Searching For Caleb by Anne Tyler
"Out of her fascination with families – with brotherly men and aunty women, with weak sisters and mama’s boys, with stay-at-homes and runaways – Anne Tyler has fashioned, in Searching for Caleb, a dandy novel, funny and lyric and true-seeming, exquisite in its details and ambitious in its design. She here constructs the family as a vessel of Time."

The Pornographer by John McGahern
"Surely one of the novel’s habitual aims is to articulate morality, to sharpen the reader’s sense of vice and virtue. Yet, in a time of triumphant relativism, speckled with surreal outbursts of violence on both the public and private level, light and shadow are so bafflingly intermixed that fiction exerts its own spell best in pockets of underdevelopment where the divisive ghosts of religious orthodoxy still linger. Out of a contemporary Ireland where the production of pornography is still a matter of, if not prosecution, self-reproach, and where a woman can still be concerned for her virginity and a man for his honor, and where the notion can persist in intelligent heads that “things were run on lines of good and bad, according to some vague law or other,” and where erotic adventure is still enough freighted with guilt and pain to seem a mode of inner pilgrimage."

Invisible Cities by Italo Calvino
"Like Jorge Luis Borges and Gabriel Garcia Marquez, Italo Calvino dreams perfect dreams for us; the fantasy of these three Latins ranges beyond the egoism that truncates and anguishingly turns inward the fables of Kafka and that limits the kaleidoscopic visions of Nabokov. Of the three, Calvino is the sunniest, the most variously and benignly curious about the human truth as it comes embedded in its animal, vegetable, historical, and cosmic contexts: all his investigations spiral in upon the central question of “How shall we live?” In Invisible Cities he has produced a consummate book, both crystalline and limpid, adamant and airy, playful yet “worked” with a monkish care." ( )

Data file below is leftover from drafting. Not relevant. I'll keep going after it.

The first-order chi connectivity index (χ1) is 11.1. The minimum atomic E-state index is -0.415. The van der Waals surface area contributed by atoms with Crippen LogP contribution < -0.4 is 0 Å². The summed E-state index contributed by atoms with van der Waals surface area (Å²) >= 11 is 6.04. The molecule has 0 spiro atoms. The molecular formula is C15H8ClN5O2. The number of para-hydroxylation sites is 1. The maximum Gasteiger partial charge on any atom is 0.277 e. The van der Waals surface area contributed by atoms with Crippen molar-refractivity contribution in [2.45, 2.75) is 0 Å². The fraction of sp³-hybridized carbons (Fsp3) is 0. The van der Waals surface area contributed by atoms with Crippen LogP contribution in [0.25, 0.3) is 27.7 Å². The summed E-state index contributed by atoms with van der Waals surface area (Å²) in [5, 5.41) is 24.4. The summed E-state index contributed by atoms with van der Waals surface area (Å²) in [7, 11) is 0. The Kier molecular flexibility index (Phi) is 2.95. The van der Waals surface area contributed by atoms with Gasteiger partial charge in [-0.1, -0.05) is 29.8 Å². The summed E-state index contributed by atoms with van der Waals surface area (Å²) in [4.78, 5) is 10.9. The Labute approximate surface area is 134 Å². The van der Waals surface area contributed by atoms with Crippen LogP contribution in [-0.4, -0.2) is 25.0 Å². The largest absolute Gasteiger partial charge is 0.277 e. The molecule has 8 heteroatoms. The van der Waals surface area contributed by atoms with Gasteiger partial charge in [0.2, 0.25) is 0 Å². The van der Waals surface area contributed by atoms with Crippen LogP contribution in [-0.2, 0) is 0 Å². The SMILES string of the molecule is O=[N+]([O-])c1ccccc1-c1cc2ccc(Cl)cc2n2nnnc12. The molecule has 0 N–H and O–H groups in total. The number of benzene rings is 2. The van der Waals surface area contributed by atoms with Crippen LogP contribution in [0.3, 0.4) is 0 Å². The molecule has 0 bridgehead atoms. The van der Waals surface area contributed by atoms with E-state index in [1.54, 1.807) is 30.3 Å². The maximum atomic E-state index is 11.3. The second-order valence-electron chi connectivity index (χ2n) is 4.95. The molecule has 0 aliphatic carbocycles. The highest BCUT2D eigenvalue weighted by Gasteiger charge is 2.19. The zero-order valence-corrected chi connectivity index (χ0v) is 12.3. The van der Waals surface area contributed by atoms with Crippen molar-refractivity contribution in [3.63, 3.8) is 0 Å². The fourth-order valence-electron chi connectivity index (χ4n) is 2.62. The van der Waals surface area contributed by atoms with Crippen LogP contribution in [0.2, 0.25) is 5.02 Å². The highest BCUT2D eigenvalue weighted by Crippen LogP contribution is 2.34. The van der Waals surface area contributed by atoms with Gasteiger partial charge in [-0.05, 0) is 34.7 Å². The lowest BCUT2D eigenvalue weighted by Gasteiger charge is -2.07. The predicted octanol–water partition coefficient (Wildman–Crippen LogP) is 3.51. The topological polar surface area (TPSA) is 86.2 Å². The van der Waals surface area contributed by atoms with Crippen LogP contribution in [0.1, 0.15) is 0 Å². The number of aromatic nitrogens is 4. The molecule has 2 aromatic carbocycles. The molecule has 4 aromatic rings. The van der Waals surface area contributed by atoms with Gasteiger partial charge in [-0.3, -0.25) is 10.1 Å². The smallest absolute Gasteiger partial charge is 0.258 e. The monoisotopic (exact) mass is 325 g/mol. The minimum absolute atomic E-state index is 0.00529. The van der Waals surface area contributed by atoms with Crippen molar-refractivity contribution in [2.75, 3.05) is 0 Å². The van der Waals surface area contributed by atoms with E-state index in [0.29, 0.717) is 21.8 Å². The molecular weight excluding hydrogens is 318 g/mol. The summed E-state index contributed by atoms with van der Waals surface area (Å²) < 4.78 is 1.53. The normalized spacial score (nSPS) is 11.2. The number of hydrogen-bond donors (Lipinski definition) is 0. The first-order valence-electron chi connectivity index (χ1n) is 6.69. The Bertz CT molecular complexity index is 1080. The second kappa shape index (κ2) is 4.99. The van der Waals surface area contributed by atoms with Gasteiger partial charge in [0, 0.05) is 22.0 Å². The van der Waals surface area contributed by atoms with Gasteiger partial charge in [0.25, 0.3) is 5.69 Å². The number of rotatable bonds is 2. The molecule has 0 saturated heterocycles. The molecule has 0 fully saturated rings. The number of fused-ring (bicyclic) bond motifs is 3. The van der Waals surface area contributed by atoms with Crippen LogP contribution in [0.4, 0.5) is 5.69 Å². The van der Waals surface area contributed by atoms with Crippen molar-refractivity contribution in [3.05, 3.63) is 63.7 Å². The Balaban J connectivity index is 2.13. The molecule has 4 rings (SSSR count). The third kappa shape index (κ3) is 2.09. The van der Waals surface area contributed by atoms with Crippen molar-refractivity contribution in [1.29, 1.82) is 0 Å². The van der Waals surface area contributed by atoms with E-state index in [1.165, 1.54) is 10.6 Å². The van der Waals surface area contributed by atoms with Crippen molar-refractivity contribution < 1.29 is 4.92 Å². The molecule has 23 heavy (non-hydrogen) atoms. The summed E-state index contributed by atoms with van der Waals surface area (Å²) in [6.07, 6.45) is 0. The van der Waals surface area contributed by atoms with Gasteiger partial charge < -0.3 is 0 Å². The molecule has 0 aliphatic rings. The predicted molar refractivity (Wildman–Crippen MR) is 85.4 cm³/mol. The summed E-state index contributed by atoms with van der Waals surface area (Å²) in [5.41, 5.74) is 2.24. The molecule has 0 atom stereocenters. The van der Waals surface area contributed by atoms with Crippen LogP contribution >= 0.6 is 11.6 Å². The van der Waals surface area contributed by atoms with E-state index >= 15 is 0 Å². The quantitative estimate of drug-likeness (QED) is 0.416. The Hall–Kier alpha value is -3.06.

Glenn_Russell | Nov 13, 2018 |

Similar to classical violinists taking a master class with Itzhak Perlman, similar to generations of painters sitting at their easel before a Leonardo da Vinci, those of us reading and writing book reviews can likewise learn a great deal from an accomplished master of the craft. ‘Hugging the Shore – Essays and Criticism by John Updike’ contains dozens and dozens of provocative, extraordinarily well-written essays, enough examples to keep any student of book reviewing going for many years. As a way of sampling this book’s rasa, here are three quotes from John Updike’s Forward where he specifically addresses the art of book reviewing. I’ve also included my modest comments on his quotes.

"Writing criticism is to writing fiction and poetry as hugging the shore is to sailing in the open sea." --------- Well, certainly, if you write a novel or a collection of poems, you are opening yourself, your feelings and emotions, your ideas and values, your sense of language and character and relationships to yourself in the process of creation and also to the public via publication. However, I have seen many book reviewers taking strong stands on controversial subjects. Opening oneself to criticism, especially in an on-line format like Goodreads, is very much part of the agenda. Hugging the shore can have some pretty rough, choppy water to navigate.

"My own experience of authorship urges me to heed the author’s exact expressions and to condemn him, if he must be condemned, out of his own mouth." --------- Excellent point. This is why incorporating direct quotes from the book can be so helpful to readers, such quotes can serve as evidence to underscore a reviewer’s judgment. Also, of course, direct quotes provide a sample of the tone and quality of the author’s writing.